Life with kids sometimes makes you want to laugh and cry at the same time. But you can’t do that. Because someone in the house has to be in control of their emotions.
My daughter turned 3 in early August. I didn’t expect the birthday to come with the attitude of a teenager. The other morning, we were snuggling in bed. She was playing with an iPad when I went to grab her brother so we could all lounge a few more minutes before heading down to breakfast. As soon as we walked back into the bedroom and my son let out an “eep” of excitement at seeing the iPad, she gave him a glare, slid off the bed, hightailed it to her room and slammed the door. An “Oh, you are NOT getting to see the iPad, too!”
My 18-month-old is starting to cop the early “terrible twos” attitude as well. When something displeases him, he will let you know. Sometimes in the manner of walking around crying and throwing himself about. Sometimes in the manner of picking up toys and tossing them to the side when he finds them unworthy of his attention. At times, he wants to be picked up and left alone AT THE SAME TIME. How do you even begin to decipher those kinds of emotions?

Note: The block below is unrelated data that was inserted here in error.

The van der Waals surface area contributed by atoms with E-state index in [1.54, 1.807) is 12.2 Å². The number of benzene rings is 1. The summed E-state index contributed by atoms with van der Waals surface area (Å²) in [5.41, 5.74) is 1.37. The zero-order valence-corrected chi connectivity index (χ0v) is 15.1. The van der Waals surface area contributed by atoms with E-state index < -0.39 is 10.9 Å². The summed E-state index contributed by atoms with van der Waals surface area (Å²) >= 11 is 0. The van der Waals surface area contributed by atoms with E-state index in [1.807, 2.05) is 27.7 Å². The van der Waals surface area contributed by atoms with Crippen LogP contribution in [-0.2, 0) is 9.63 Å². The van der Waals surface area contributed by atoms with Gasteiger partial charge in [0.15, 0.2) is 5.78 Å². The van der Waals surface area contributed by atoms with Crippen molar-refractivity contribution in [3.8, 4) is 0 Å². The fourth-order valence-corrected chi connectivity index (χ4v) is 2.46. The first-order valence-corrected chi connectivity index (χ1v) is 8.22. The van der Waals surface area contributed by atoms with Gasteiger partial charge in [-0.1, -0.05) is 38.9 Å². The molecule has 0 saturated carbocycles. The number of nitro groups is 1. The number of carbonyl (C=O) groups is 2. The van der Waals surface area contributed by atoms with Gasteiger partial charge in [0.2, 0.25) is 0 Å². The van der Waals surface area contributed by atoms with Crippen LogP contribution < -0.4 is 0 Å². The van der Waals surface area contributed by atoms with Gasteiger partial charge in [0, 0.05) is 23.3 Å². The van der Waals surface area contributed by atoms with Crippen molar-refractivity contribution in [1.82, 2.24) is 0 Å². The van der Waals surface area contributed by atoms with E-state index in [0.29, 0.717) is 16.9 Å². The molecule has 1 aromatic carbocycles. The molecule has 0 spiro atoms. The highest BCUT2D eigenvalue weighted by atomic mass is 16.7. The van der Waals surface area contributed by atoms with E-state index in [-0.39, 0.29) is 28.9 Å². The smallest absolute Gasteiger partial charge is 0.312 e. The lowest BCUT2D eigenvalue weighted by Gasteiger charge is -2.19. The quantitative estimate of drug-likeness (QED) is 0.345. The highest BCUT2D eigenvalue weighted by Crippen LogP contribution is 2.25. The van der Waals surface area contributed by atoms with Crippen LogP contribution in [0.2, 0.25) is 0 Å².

It truly is funny, and I just laugh (and cry on the inside) and try to be the adult. Which is hard, because sometimes I really do want to curl up in a ball or throw a tantrum just like they’re doing. Particularly during the moments when they’re both freaking out for no reason at the same time. The thunderous noise; it can be hard on the ears. I like to think that I am just being really mature, but honestly? The level of energy it takes them to get that worked up about something is about double what I expend in an entire day.
I have been reading a book about emotions to my daughter though, and while it’s certainly not going to cure the emotional turmoil the little ones are experiencing on a daily basis, it might be a start to help them identify emotions. It’s called Happy, Sad, & Everything In Between: All About My Feelings, and it’s great. It’s not a book you’ll want to read cover to cover, but I’ll pick out an emotion for the day — sad, silly, jealous, tired — and read about it. It gives hints on how to cope with the feelings, and productive ways to deal. With silly illustrations and fun facts, it’s a fun way to introduce the topic to kids. My daughter loves it, and she’ll often grab it for me to read to her.
It’ll probably be a little while before the kiddos are a little more emotionally stable, but for now, maybe this book is a good reminder for me that they’re just learning how to deal with their bundles of emotion!
Are you surprised at how deeply and LOUDLY kids feel all of the emotions (at once)? —Erin